Fred Armisen Harasses Innocent New Yorkers For Heineken (Exclusive Video)

Fred Armisen in the Heineken "Payphone" campaign.
Fred Armisen in the Heineken "Payphone" campaign.
 Anders Krusberg

If you answered a ringing payphone and the voice on the other end told you to leave whoever you were with and go across the street, what would you do?

What sounds like a scene from a horror film was also an experiment conducted by Fred Armisen and Heineken for the beer company’s “Cities” campaign, an extended video of which The Hollywood Reporter is debuting exclusively.

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Last month, Armisen called a payphone across the street from New York City’s Comedy Cellar and invited whoever answered to go across the street to his stand-up show and step onstage. But he couldn’t tell the person on the line that.

“They said to keep it vague and mysterious, which I’m like, ‘Great!’ That made it more inviting, so that’s just what I started doing,” Armisen explains. “I just started trying to get people to walk across the street, which is a lot to ask a person who’s busy…. On top of that, I had to ask them all to go alone, so if they’re with somebody, I’m like, ‘Not the other person, just you.’”

The SNL alum says he thought no one would pick the phone, and as the video shows, the majority of people ignored the call, with many not even answering the phone, and one guy shown picking up the phone and instantly hanging it back up.

Others were a bit wary of what they were being asked to do, with one responding to Armisen’s request to go across the street by saying, “That’s terrifying.”

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“No, no, nothing dangerous, nothing bad,” Armisen replies.

But five people took Armisen up on his offer, with the video showing the comedian and crowd welcoming one of the people who showed up.

The Portlandia star says he was interested not only in how the campaign incorporated the increasingly archaic payphone but also in its “hidden camera” component.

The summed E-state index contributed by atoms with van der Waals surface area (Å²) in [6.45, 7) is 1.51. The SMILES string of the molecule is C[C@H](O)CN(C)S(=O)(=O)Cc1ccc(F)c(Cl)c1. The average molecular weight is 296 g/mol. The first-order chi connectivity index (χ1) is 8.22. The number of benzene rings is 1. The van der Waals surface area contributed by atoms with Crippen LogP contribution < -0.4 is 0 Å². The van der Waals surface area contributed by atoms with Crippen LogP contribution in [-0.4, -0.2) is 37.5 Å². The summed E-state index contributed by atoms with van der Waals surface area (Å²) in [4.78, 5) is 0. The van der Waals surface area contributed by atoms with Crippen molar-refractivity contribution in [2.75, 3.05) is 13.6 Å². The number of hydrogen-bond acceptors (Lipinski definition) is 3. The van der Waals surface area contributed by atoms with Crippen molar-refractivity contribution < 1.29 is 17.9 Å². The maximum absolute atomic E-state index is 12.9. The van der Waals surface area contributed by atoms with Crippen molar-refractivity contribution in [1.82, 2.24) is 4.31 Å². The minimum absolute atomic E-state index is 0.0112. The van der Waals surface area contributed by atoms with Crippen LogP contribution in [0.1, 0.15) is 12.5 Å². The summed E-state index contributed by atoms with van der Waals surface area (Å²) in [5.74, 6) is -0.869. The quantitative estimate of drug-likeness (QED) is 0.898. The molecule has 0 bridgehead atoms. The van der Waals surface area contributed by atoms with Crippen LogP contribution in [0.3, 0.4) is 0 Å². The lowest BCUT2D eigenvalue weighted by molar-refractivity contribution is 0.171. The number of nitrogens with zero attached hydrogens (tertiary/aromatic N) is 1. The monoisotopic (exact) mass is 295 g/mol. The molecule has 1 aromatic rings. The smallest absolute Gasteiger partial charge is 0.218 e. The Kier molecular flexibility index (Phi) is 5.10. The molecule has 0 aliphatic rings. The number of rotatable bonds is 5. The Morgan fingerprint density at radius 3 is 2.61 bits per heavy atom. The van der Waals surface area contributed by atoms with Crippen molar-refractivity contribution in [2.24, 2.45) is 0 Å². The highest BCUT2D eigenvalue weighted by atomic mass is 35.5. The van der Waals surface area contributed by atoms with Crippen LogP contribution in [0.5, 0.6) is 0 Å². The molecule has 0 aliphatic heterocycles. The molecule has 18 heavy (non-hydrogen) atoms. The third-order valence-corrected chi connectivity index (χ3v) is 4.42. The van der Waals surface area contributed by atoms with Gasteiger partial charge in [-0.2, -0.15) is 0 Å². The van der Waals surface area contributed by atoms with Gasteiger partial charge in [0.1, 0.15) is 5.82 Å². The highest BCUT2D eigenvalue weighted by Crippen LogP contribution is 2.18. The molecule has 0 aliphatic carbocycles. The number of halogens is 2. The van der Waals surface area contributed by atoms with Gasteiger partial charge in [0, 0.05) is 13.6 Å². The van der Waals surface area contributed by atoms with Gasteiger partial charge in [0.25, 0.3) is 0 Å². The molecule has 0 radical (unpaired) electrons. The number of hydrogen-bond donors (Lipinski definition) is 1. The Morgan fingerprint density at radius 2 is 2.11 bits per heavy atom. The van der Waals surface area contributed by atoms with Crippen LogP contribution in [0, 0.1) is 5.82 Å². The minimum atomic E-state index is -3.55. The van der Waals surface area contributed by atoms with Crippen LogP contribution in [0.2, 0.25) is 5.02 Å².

“When they first told me about it, the description of what was going to happen intrigued me at first, because it was kind of a hidden camera kind of thing, which I’ve done in the past and I really enjoyed it,” Armisen says. “The second part of it was there was a payphone involved and I was thinking about how payphones are kind of becoming part of our past, but they’re still kind of alive…they’re still around.”

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The Heineken campaign is just the latest gig for Armisen, who’s juggling starring in Portlandia with being the Late Night With Seth Meyers bandleader.

But he doesn’t mind being busy. “All of these things are just incredible, lucky opportunities, so I just find a way to to make it all work,” he says. “I just travel a lot. It’s all like a dream come true…. I loved doing comedy, I loved doing TV, I loved playing music, and now I get to do it all. So it’s worth getting on a plane.”

As a lifelong New Yorker, Armisen already knows his own city, but he says there are still parts he’d like to explore.

“I keep rediscovering new parts. Brooklyn: I feel like every time I go there, they invent a new part of it. I’m like, ‘What part of Brooklyn am I even in?’ and I look around and there’s a whole community with a history. I consider that undiscovered. I consider Queens undiscovered. I lived in Queens when I was a little kid, but I still feel like I know so little about parts of it,” he says. “And then also, way up north, like up in the 200s. I went to this concert recently [up there] and I was like, ‘What is this area?’… It keeps unfolding…recently I’ve been discovering around the West Side and Chelsea and the High Line. That’s a whole other world.”

The video, which will run on Heineken's social media accounts, directs users to the beer company's website, where they can enter for the chance to get a call to experience a mysterious underground event this summer.

Watch Armisen and Heineken’s "The Payphone" video below.

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